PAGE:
On February 12, 2020, Congressman Bruce Westerman (R-Ark.) introduced the Trillion Trees Act as part of the Republicans’ approach to boost America’s sequestration of carbon and other greenhouse gases. Here is what you need to know about the bill.

As Stated in Congressman Westerman’s Press Release, the Bill has Three Parts

  1. Plant more trees in urban areas and on marginal agriculture land domestically while offering technical support and assistance for other countries to maximize forest growth internationally and reverse deforestation.
  2. Grow more wood in existing forests and make them more resilient to insects, diseases, and catastrophic wildfires.
  3. Store more carbon by incentivizing innovative building practices with a sustainable building tax credit.

The Trillion Trees Act Would

  • Demonstrate how Congress may lend support to the United Nations Trillion Tree Campaign
  • Provide a tax credit for using wood building materials in residential and commercial buildings
  • Direct the Secretary of Agriculture to set a domestic wood growth target to increase the amount of carbon captured by forests in the US
  • Incorporate carbon sequestration goals into several existing federal forest management programs, such as the Healthy Forests Restoration Act of 2003 and the National Forest Foundation
  • Prioritize reforestation on national forests that have been affected by natural disturbances
  • Establish an international foundation open to private donations which will support reforestation and avoided deforestation in other countries

Funding to Support Programs in the Bill

  • Boosts the annual appropriations for the Reforestation Trust Fund, from $30 million to $60 million
  • Adds an additional $25 million for carbon sequestration activities under the Cooperative Forestry Assistance Act

FLA’s Engagement on the Bill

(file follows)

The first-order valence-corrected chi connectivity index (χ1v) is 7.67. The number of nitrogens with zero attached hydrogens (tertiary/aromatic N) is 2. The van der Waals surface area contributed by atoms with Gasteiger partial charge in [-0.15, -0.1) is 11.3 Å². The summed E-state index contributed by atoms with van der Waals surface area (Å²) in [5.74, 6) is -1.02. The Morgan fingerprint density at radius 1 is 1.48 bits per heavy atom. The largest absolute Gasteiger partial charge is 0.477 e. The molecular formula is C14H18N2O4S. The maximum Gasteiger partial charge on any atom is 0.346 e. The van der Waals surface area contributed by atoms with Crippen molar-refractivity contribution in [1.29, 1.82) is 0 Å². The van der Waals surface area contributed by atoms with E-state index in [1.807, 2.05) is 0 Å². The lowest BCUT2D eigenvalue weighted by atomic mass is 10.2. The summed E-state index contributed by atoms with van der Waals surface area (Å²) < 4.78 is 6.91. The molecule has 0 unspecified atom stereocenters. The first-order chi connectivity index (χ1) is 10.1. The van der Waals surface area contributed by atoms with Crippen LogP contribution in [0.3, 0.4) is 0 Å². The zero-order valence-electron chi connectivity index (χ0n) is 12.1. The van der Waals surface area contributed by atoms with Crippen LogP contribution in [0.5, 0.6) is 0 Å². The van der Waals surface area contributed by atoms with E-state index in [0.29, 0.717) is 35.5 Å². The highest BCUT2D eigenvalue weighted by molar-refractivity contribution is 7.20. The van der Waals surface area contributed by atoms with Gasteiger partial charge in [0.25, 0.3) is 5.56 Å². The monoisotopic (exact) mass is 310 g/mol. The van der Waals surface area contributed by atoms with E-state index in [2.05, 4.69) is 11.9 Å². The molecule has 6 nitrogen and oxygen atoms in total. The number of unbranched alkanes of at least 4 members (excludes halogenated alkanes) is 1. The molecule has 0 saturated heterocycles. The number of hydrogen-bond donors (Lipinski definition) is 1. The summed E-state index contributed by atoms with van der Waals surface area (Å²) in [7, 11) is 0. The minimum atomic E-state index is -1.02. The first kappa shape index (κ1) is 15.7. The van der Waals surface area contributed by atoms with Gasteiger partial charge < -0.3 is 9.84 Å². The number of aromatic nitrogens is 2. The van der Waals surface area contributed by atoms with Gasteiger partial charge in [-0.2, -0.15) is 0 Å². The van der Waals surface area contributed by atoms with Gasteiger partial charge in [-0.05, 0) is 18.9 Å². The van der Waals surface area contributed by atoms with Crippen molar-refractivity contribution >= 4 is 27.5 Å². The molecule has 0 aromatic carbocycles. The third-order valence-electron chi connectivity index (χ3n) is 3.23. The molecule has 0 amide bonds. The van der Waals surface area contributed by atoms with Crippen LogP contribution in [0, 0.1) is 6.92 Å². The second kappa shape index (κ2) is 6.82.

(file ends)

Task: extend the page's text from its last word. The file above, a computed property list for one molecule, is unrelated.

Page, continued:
FLA has met with and continues to communicate with Congressman Westerman and his staff on the Trillion Trees Act. As with all newly introduced legislation, this bill is neither comprehensive nor final. Its introduction marks the beginning of a conversation that invites feedback, which we are providing.

As the only forester in Congress, Westerman has been a close partner with FLA, and we look forward to continuing to work with him and other stakeholders on this and all legislation addressing the potential for working forests to provide carbon benefits.

Supporting Forests by Supporting Forest Landowners

FLA supports policies that recognize the carbon benefits forests provide while avoiding the placement of new regulations or burdens that may impede the ownership of working forests.

As a community of forest landowners, we plant more trees than we harvest every year. But effectively utilizing forests as a tool to absorb greenhouse gases and combat climate change will be far more complex than planting more trees. The importance of markets and regulatory certainty cannot be understated when it comes to supporting forest landowners and forest management. Healthy, well-managed forests have the potential to provide the greatest environmental and economic benefits to society, and healthy markets enable landowners to manage healthy forests.

No one in Congress understands this better than Congressman Westerman; and we applaud him and his colleagues for advancing markets, trees, and wood as a natural carbon solution.